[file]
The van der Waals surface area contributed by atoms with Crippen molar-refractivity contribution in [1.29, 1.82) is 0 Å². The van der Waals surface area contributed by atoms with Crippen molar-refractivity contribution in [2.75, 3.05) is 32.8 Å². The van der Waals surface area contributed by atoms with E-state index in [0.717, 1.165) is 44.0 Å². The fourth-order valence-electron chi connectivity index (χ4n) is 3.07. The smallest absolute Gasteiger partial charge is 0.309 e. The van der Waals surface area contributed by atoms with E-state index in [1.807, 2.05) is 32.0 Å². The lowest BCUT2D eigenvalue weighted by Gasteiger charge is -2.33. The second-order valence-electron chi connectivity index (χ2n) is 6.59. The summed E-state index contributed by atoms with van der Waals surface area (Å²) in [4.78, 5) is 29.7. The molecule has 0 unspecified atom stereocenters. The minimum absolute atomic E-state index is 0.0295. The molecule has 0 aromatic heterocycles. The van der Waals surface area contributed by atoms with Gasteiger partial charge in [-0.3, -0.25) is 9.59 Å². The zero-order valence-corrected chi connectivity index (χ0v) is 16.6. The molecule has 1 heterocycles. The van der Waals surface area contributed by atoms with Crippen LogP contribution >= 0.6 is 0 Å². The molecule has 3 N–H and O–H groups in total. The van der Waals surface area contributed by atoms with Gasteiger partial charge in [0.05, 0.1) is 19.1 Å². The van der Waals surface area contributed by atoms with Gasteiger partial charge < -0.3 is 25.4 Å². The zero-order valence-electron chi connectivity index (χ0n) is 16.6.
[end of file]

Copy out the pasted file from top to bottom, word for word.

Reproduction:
The van der Waals surface area contributed by atoms with Crippen molar-refractivity contribution in [1.29, 1.82) is 0 Å². The van der Waals surface area contributed by atoms with Crippen molar-refractivity contribution in [2.75, 3.05) is 32.8 Å². The van der Waals surface area contributed by atoms with E-state index in [0.717, 1.165) is 44.0 Å². The fourth-order valence-electron chi connectivity index (χ4n) is 3.07. The smallest absolute Gasteiger partial charge is 0.309 e. The van der Waals surface area contributed by atoms with E-state index in [1.807, 2.05) is 32.0 Å². The lowest BCUT2D eigenvalue weighted by Gasteiger charge is -2.33. The second-order valence-electron chi connectivity index (χ2n) is 6.59. The summed E-state index contributed by atoms with van der Waals surface area (Å²) in [4.78, 5) is 29.7. The molecule has 0 unspecified atom stereocenters. The minimum absolute atomic E-state index is 0.0295. The molecule has 0 aromatic heterocycles. The van der Waals surface area contributed by atoms with Gasteiger partial charge in [-0.3, -0.25) is 9.59 Å². The zero-order valence-corrected chi connectivity index (χ0v) is 16.6. The molecule has 1 heterocycles. The van der Waals surface area contributed by atoms with Crippen LogP contribution >= 0.6 is 0 Å². The molecule has 3 N–H and O–H groups in total. The van der Waals surface area contributed by atoms with Gasteiger partial charge in [0.05, 0.1) is 19.1 Å². The van der Waals surface area contributed by atoms with Gasteiger partial charge < -0.3 is 25.4 Å². The zero-order valence-electron chi connectivity index (χ0n) is 16.6.